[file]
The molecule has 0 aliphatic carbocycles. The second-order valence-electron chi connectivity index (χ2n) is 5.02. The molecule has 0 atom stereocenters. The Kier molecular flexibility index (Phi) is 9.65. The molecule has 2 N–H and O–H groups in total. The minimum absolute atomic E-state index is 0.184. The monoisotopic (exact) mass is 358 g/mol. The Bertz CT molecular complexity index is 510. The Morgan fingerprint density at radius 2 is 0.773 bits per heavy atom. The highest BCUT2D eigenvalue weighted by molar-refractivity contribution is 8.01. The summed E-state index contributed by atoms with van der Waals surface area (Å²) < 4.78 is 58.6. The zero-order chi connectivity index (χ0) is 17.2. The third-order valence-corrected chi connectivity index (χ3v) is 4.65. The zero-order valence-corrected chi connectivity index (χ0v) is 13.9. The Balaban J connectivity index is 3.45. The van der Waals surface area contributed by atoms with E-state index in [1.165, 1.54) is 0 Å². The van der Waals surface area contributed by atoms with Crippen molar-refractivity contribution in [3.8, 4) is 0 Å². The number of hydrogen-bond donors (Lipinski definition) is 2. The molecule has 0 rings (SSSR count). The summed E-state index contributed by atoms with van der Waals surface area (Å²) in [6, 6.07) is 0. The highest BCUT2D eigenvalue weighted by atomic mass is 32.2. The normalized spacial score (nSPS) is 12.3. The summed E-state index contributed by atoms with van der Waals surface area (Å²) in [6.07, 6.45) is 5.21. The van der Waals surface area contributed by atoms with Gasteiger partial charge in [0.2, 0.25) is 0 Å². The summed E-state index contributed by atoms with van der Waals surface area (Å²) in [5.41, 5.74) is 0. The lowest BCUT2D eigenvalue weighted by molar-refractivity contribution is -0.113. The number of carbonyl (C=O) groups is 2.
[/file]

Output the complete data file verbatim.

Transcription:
The molecule has 0 aliphatic carbocycles. The second-order valence-electron chi connectivity index (χ2n) is 5.02. The molecule has 0 atom stereocenters. The Kier molecular flexibility index (Phi) is 9.65. The molecule has 2 N–H and O–H groups in total. The minimum absolute atomic E-state index is 0.184. The monoisotopic (exact) mass is 358 g/mol. The Bertz CT molecular complexity index is 510. The Morgan fingerprint density at radius 2 is 0.773 bits per heavy atom. The highest BCUT2D eigenvalue weighted by molar-refractivity contribution is 8.01. The summed E-state index contributed by atoms with van der Waals surface area (Å²) < 4.78 is 58.6. The zero-order chi connectivity index (χ0) is 17.2. The third-order valence-corrected chi connectivity index (χ3v) is 4.65. The zero-order valence-corrected chi connectivity index (χ0v) is 13.9. The Balaban J connectivity index is 3.45. The van der Waals surface area contributed by atoms with E-state index in [1.165, 1.54) is 0 Å². The van der Waals surface area contributed by atoms with Crippen molar-refractivity contribution in [3.8, 4) is 0 Å². The number of hydrogen-bond donors (Lipinski definition) is 2. The molecule has 0 rings (SSSR count). The summed E-state index contributed by atoms with van der Waals surface area (Å²) in [6, 6.07) is 0. The highest BCUT2D eigenvalue weighted by atomic mass is 32.2. The normalized spacial score (nSPS) is 12.3. The summed E-state index contributed by atoms with van der Waals surface area (Å²) in [6.07, 6.45) is 5.21. The van der Waals surface area contributed by atoms with Gasteiger partial charge in [0.2, 0.25) is 0 Å². The summed E-state index contributed by atoms with van der Waals surface area (Å²) in [5.41, 5.74) is 0. The lowest BCUT2D eigenvalue weighted by molar-refractivity contribution is -0.113. The number of carbonyl (C=O) groups is 2.